RAFI Dynamic Multi-Factor is designed to have more evenly dispersed loadings on the value, low volatility, quality, momentum, and size factors. The more balanced exposures to factors beyond value imply a low correlation between the two strategies and a lower tracking error versus the cap-weighted benchmark for RAFI Dynamic Multi-Factor. Correlation of excess returns between the two index strategies throughout history is only 42%.9
In the context of investor preferences, the difference in factor exposures provides investors with an interesting choice. RAFI makes large uncomfortable bets when value is trading cheaply. For example, at the height of the tech bubble, RAFI’s three-year annualized tracking error versus the market was approximately 11%, largely stemming from an underweight to technology of 18.7%. Similarly, during the global financial crisis in 2008, tracking error was approximately 4.5%,10 driven by a total overweight of 6.5% to the battered consumer cyclical and financial sectors. Certainly holding these positions was uncomfortable at the time, but investors in the strategy were ultimately rewarded when the market reverted to the mean and value paid off. A patient investor with a conviction in the benefits of contrarian investing would have been comfortable with these interim deviations from the benchmark. The majority of investors, however, followed the crowd and loaded up on technology stocks in the late 1990s as the tech bubble expanded, and sold out of financials in early 2009 as the financial crisis bottomed out.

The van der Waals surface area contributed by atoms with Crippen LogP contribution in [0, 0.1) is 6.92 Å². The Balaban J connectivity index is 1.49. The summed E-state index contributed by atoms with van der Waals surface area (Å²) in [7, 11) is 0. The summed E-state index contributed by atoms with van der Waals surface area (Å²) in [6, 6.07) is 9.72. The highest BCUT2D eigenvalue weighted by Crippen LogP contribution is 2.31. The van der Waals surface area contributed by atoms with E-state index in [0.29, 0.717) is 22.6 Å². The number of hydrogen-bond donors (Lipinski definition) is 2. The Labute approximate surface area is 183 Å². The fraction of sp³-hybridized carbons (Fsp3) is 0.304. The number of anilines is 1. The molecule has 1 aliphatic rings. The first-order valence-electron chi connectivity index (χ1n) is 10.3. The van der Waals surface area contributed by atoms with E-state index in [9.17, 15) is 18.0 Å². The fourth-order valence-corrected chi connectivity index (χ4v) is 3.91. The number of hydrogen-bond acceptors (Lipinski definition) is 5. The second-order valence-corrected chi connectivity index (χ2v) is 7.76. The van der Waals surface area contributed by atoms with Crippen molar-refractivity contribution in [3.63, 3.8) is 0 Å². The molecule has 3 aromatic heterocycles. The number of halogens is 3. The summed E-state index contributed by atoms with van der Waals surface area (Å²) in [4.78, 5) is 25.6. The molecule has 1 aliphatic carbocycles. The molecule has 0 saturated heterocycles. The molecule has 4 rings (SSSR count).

Investors who are uncomfortable with contrarian positions should find greater comfort with a strategy that offers more balanced factor exposures and lower tracking error, and thus should find it easier to stay the course. The RAFI Dynamic Multi-Factor US Index appears to fit the bill. During the tech bubble, the strategy registered a tracking error of approximately 6.5%, almost half that of the RAFI US Index, while having a much more modest underweight (6.0%) to technology. Its tracking error was a mere 3.2% in the midst of the global financial crisis, while being underweight consumer cyclicals and financials by approximately 0.5%.